Advisors: Monica Correia, Head of 3D Design
Bryon Winn, Director of Theatre
Team Leader: Huda Al-Aithan
Lighting Design: Courtney Gaston
Team Members: James Tran, Yiran Li, Jixuan Zhu, Ninglu Zhang
Kaileigh Funaro, Lingyi Liu, Yucheng Guo
Budget for this Design Area
Comments by the Designer
In the Spring of 2019, I was brought on as the lighting designer for a collaborative project with the University’s 3D Art Department. We were to create an installation that encouraged connection through form and function for the Connect Student Competition in conjunction with the SOFA (Sculpture, Objects, Functional Art and Design) Expo at Chicago’s infamous Navy Pier. The 3D Art Department was responsible for the development and construction of the structure and I added electrical and lighting components to compliment that design. Our proposal was accepted for display at the Expo and our installation received first place by a jury of design professionals.
The design elements of seating, lighting, and objects or staging were to be used to create a space that expo-goers and other artists could stop and connect within. As our exhibit was seldom empty and the background for many group photos, we felt that we succeeded in that mission. Our concept focused on nature and the weaving of birds’ nests to create an immersive space. Using ropes that wove in and around a skeletal beam structure, a world was created where light could be used to project shadows and dramatic highlight with up-lighting from behind benches for viewer seating. I chose to enhance the organic nature of the space by adding a subtle pulsing of intensity and color that imperceptibly moved as viewers made their way through the installation. Using a range of color in the red-to-purple range, the ropes appeared to emanate their own light. Warm ambers from above created an inviting warmth that drew people into the space to escape the chaos of the expo for a moment.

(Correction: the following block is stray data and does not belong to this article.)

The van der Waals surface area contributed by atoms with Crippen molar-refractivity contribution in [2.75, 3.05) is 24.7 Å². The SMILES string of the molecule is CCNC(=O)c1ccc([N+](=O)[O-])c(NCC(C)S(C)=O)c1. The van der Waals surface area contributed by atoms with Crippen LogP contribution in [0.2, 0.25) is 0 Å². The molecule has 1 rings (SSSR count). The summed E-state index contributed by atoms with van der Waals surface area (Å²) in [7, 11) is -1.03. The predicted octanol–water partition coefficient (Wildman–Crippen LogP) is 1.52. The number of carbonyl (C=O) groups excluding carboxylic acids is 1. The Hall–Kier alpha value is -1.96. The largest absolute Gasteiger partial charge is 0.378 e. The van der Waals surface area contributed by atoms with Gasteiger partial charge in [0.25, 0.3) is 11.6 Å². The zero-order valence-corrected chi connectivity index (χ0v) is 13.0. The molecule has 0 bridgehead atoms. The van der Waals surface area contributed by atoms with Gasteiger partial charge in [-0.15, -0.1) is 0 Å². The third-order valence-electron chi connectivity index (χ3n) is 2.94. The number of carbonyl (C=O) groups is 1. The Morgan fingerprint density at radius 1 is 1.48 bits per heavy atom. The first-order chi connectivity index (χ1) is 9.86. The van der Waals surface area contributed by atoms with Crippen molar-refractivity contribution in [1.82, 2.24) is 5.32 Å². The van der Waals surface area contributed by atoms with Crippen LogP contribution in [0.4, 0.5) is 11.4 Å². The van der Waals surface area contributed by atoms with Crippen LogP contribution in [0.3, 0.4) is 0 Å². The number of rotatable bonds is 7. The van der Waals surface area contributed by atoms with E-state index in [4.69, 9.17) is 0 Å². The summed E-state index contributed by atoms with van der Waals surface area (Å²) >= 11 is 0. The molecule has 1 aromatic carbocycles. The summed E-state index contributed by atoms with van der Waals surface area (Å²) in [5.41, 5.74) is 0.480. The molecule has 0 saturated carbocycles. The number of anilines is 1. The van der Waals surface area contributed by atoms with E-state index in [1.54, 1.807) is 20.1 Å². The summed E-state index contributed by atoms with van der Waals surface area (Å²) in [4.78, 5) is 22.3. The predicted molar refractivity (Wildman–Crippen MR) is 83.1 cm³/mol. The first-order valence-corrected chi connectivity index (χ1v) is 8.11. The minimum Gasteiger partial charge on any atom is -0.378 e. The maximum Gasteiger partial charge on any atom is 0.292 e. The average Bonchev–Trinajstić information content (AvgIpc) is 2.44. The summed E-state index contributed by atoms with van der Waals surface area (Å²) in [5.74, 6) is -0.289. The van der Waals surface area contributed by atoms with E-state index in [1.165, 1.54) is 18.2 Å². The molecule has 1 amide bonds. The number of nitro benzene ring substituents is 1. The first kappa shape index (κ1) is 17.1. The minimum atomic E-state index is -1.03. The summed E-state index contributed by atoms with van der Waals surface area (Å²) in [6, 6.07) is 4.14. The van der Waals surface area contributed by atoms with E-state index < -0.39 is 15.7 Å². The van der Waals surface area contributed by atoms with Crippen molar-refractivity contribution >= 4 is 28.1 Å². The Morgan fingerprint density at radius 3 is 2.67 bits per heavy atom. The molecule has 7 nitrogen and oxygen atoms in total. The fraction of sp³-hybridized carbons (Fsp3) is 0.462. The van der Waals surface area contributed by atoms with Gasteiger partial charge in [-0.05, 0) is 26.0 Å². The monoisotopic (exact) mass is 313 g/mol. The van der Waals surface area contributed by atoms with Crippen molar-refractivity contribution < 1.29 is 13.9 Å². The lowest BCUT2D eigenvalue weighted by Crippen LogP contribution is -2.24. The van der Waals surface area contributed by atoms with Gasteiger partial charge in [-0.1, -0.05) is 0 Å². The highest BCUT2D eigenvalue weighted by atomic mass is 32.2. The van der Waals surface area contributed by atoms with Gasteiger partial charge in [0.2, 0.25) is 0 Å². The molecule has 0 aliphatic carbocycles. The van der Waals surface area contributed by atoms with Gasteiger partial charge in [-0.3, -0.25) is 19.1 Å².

We initially constructed the installation at the University of Iowa in an art gallery over the course of five days. It then had to be disassembled and loaded into a 16’ truck. We had two eight-hour build days before adjudication took place on the third day. An educational experience for all involved, I was able to lend my experience with fast-paced load-ins and builds to set-up the installation within the two-day period we were allotted. I also created a contained control system within one of the benches that hid all of our equipment to make the installation look clean and composed. Over the course of the expo, I was able to hear feedback from other artists and viewers as they entered and exited the installation which was very useful in understanding how art is consumed by the public. After three days of display, we disassembled the structure and brought it back to Iowa.
Copyright 2020 Courtney Gaston